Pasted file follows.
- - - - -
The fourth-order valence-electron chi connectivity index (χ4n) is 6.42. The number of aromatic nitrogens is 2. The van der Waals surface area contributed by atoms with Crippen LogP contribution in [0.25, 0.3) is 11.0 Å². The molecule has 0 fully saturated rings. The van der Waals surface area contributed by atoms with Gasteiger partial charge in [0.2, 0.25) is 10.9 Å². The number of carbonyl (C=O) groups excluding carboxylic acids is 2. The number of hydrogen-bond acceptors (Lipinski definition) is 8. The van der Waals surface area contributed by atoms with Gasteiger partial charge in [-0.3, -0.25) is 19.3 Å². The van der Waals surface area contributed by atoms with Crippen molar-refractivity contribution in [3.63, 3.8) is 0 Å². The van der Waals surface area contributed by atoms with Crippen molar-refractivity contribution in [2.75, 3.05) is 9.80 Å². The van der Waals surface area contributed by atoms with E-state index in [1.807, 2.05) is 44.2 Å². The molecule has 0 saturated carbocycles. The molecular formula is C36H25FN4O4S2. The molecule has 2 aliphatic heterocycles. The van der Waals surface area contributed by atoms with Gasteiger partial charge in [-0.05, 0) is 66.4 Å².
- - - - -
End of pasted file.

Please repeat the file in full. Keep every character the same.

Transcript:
The fourth-order valence-electron chi connectivity index (χ4n) is 6.42. The number of aromatic nitrogens is 2. The van der Waals surface area contributed by atoms with Crippen LogP contribution in [0.25, 0.3) is 11.0 Å². The molecule has 0 fully saturated rings. The van der Waals surface area contributed by atoms with Gasteiger partial charge in [0.2, 0.25) is 10.9 Å². The number of carbonyl (C=O) groups excluding carboxylic acids is 2. The number of hydrogen-bond acceptors (Lipinski definition) is 8. The van der Waals surface area contributed by atoms with Gasteiger partial charge in [-0.3, -0.25) is 19.3 Å². The van der Waals surface area contributed by atoms with Crippen molar-refractivity contribution in [3.63, 3.8) is 0 Å². The van der Waals surface area contributed by atoms with Crippen molar-refractivity contribution in [2.75, 3.05) is 9.80 Å². The van der Waals surface area contributed by atoms with E-state index in [1.807, 2.05) is 44.2 Å². The molecule has 0 saturated carbocycles. The molecular formula is C36H25FN4O4S2. The molecule has 2 aliphatic heterocycles. The van der Waals surface area contributed by atoms with Gasteiger partial charge in [-0.05, 0) is 66.4 Å².